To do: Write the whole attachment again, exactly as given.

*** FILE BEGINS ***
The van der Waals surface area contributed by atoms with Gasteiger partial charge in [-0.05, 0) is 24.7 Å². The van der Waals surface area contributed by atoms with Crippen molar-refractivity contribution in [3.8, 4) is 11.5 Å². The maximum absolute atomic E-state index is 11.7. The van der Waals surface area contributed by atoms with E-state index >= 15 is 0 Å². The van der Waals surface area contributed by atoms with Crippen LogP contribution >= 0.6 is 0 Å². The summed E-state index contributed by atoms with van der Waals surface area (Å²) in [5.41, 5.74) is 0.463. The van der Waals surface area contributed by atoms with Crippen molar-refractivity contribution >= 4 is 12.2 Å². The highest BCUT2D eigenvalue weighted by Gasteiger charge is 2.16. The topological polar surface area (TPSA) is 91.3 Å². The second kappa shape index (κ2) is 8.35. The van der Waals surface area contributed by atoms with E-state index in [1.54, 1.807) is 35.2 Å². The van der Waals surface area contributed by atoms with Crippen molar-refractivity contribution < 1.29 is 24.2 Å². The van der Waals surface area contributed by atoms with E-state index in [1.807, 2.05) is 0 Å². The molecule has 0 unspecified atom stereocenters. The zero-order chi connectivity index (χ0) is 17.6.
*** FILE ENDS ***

The van der Waals surface area contributed by atoms with Gasteiger partial charge in [-0.05, 0) is 24.7 Å². The van der Waals surface area contributed by atoms with Crippen molar-refractivity contribution in [3.8, 4) is 11.5 Å². The maximum absolute atomic E-state index is 11.7. The van der Waals surface area contributed by atoms with E-state index >= 15 is 0 Å². The van der Waals surface area contributed by atoms with Crippen LogP contribution >= 0.6 is 0 Å². The summed E-state index contributed by atoms with van der Waals surface area (Å²) in [5.41, 5.74) is 0.463. The van der Waals surface area contributed by atoms with Crippen molar-refractivity contribution >= 4 is 12.2 Å². The highest BCUT2D eigenvalue weighted by Gasteiger charge is 2.16. The topological polar surface area (TPSA) is 91.3 Å². The second kappa shape index (κ2) is 8.35. The van der Waals surface area contributed by atoms with E-state index in [1.54, 1.807) is 35.2 Å². The van der Waals surface area contributed by atoms with Crippen molar-refractivity contribution < 1.29 is 24.2 Å². The van der Waals surface area contributed by atoms with E-state index in [1.807, 2.05) is 0 Å². The molecule has 0 unspecified atom stereocenters. The zero-order chi connectivity index (χ0) is 17.6.